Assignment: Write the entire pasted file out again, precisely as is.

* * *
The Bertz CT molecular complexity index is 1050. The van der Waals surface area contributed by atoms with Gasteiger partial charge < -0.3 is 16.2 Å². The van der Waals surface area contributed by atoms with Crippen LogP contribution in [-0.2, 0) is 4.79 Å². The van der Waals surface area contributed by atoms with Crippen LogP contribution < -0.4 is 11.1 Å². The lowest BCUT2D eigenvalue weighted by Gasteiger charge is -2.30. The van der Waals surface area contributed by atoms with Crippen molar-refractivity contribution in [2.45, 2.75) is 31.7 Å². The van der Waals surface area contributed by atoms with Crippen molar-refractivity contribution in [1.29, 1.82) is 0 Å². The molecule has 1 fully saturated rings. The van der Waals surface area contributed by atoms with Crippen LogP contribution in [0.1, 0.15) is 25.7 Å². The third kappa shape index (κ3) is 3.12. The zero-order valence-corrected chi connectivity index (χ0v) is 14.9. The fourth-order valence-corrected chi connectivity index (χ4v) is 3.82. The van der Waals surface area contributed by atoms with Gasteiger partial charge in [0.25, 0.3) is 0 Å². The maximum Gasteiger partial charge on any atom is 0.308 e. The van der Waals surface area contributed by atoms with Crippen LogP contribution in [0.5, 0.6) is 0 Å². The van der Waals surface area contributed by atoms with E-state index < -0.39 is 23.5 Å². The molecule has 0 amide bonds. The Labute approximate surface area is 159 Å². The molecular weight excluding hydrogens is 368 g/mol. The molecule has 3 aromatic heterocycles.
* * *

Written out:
The Bertz CT molecular complexity index is 1050. The van der Waals surface area contributed by atoms with Gasteiger partial charge < -0.3 is 16.2 Å². The van der Waals surface area contributed by atoms with Crippen LogP contribution in [-0.2, 0) is 4.79 Å². The van der Waals surface area contributed by atoms with Crippen LogP contribution < -0.4 is 11.1 Å². The lowest BCUT2D eigenvalue weighted by Gasteiger charge is -2.30. The van der Waals surface area contributed by atoms with Crippen molar-refractivity contribution in [2.45, 2.75) is 31.7 Å². The van der Waals surface area contributed by atoms with Crippen molar-refractivity contribution in [1.29, 1.82) is 0 Å². The molecule has 1 fully saturated rings. The van der Waals surface area contributed by atoms with Crippen LogP contribution in [0.1, 0.15) is 25.7 Å². The third kappa shape index (κ3) is 3.12. The zero-order valence-corrected chi connectivity index (χ0v) is 14.9. The fourth-order valence-corrected chi connectivity index (χ4v) is 3.82. The van der Waals surface area contributed by atoms with Gasteiger partial charge in [0.25, 0.3) is 0 Å². The maximum Gasteiger partial charge on any atom is 0.308 e. The van der Waals surface area contributed by atoms with Crippen LogP contribution in [0.5, 0.6) is 0 Å². The van der Waals surface area contributed by atoms with E-state index < -0.39 is 23.5 Å². The molecule has 0 amide bonds. The Labute approximate surface area is 159 Å². The molecular weight excluding hydrogens is 368 g/mol. The molecule has 3 aromatic heterocycles.